These desires come out in the sort of private moments that movies hesitate to show but that are the essential province of art.
Fifty Shades of Grey is, for everything else it represents, a film. As a film, I was surprised to find it compelling and coherent; certainly the plot isn’t too intricate but the characters are—indeed they are far from the one-dimensional physiques one would expect of erotic fare. Further, while attractive, our leads are no porn-stars. Against it’s critics, Fifty Shades of Grey is not a pornography, a visualization of fantasy. It is, instead, a film about two people exploring their fantasies. This makes a world of difference.
So, first off, the film has a story—not a particularly new or nuanced story but a story nonetheless. It is, for all intents and purposes, a very insular story: a story about the private lives of two white, heterosexual adults in the northwest who have enough money to meet their needs. In other words, it’s a mainstream story, which is of course its claim to fame—it’s a story just like so many other stories but with a really prevalent, naughty secret that has some resemblance to BDSM. I say some because, as authors at The Atlantic and Cracked have pointed out, this film plays fast and loose with the realities of BDSM culture. There are many critiques which could be made along these lines; I think the only valid one is that the power dynamics of Christian and Anastasia are highly personal and private and lack the support and policing of a community which can be vital (especially for a newbie) in enactment of BDSM.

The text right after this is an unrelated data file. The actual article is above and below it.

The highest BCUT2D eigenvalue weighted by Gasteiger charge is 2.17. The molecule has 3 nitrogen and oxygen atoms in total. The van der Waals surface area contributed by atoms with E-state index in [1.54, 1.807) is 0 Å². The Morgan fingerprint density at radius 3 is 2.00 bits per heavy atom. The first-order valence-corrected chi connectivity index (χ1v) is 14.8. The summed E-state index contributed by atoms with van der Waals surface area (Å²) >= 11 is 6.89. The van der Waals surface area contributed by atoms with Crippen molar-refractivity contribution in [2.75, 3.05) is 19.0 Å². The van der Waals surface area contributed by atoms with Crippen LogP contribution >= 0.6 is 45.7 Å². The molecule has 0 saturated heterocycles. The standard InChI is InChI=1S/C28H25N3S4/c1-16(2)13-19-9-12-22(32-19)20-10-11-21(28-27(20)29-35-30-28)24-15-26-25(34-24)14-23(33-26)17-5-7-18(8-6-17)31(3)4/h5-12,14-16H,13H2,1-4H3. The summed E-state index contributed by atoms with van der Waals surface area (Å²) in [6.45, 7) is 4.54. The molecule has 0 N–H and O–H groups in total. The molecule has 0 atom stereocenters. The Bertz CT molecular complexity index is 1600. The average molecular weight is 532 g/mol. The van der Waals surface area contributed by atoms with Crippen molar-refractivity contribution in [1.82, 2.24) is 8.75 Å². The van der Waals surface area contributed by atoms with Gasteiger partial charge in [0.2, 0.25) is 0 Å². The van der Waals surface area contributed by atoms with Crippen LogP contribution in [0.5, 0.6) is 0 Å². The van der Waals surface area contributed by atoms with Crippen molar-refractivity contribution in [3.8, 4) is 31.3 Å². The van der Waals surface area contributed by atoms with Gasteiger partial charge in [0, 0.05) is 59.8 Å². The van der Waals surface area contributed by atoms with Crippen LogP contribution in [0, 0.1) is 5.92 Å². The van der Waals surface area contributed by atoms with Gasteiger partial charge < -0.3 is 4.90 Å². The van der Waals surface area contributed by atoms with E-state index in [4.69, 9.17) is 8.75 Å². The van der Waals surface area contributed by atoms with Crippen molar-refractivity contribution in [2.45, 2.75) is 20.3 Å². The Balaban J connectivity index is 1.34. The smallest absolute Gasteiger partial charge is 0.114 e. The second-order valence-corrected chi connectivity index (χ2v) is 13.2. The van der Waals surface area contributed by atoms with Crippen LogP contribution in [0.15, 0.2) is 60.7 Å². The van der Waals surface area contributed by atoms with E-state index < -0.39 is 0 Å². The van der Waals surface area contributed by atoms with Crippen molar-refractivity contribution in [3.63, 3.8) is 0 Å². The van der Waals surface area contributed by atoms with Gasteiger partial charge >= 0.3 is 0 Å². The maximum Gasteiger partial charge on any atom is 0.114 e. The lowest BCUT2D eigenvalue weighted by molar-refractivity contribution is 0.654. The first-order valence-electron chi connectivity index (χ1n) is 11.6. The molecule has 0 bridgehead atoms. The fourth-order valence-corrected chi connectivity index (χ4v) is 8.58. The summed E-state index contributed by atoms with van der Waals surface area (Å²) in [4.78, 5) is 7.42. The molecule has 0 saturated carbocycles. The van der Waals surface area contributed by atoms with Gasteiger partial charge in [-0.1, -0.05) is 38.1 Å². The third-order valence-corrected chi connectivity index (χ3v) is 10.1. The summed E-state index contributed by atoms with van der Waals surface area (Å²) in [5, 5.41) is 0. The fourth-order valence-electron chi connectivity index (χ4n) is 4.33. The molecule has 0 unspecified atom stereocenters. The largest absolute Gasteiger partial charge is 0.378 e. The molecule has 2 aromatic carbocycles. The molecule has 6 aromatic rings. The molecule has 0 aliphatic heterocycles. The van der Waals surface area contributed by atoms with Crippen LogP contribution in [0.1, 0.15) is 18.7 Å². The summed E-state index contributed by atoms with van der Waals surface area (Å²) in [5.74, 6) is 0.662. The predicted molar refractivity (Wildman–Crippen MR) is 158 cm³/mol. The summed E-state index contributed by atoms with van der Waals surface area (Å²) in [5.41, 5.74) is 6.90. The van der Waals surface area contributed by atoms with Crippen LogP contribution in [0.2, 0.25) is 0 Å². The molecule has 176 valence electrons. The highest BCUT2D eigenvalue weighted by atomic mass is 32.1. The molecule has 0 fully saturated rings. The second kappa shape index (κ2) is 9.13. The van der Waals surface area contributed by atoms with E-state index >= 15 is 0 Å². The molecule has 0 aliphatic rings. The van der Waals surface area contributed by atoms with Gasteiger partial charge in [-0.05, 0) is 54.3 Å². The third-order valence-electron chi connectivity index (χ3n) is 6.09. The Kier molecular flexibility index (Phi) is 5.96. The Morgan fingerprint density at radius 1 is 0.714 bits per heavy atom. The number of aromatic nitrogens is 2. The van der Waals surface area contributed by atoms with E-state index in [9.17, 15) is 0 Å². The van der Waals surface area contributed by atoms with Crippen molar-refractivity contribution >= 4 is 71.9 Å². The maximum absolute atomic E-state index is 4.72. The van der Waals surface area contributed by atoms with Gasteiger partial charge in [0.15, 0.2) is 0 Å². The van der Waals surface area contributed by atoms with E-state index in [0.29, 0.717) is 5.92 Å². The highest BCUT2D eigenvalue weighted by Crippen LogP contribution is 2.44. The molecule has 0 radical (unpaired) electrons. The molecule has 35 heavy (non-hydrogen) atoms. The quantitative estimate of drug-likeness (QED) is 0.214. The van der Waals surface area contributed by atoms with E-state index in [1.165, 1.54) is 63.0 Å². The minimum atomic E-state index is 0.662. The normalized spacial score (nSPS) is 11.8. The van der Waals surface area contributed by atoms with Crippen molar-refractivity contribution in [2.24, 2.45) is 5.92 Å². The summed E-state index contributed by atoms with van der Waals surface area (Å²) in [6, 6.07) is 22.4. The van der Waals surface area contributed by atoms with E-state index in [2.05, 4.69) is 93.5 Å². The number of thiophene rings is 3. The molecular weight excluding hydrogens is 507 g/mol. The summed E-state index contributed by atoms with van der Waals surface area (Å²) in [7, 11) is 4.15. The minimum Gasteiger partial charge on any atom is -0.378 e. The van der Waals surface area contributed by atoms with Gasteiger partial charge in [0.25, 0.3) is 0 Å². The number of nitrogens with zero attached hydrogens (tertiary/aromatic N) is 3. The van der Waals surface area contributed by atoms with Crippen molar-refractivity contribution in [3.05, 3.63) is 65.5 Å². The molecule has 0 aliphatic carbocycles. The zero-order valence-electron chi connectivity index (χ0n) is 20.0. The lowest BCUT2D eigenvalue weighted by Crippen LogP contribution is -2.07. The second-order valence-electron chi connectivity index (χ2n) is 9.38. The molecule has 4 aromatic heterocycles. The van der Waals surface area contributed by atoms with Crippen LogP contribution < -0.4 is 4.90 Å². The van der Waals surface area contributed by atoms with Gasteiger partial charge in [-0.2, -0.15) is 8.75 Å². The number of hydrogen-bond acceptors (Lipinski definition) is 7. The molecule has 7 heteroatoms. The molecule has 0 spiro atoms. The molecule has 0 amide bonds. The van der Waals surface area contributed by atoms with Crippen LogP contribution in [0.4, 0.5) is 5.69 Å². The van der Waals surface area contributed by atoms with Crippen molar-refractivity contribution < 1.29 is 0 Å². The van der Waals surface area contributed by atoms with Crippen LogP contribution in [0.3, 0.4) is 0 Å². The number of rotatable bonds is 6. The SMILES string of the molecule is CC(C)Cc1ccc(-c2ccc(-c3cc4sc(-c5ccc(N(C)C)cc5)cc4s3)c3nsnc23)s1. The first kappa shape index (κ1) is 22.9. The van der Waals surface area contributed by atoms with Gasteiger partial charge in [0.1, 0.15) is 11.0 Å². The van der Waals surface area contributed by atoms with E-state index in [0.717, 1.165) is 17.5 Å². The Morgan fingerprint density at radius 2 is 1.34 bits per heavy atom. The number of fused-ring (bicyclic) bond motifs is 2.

The film has also gotten in hot water for its portrayal of Christian’s dominant preference as a pathology. In the film, he is aroused by Anastasia’s pain—a fact which he carries like a wound. In their relationship, it is easy to see why: Anastasia, while technically consenting, is deeply uncomfortable with “punishment.” She, like—I suspect—many of us, can imagine finding and does find pleasure in small amounts of pain or powerlessness. It is the flip-side which bothers her, i.e. that someone could take pleasure from giving pain or seizing power. In The Atlantic article already referenced, Emma Green notes that “A 2009 study of 470 predominantly heterosexual, college-aged men and women found that both sexes preferred fantasies of being dominated by the opposite sex, rather than dominating others themselves.” I wonder if a deeper logic isn’t at play here, as senses of ingrained preferences for dominance or submissiveness line up with complementarianism—a philosophy no longer in vogue.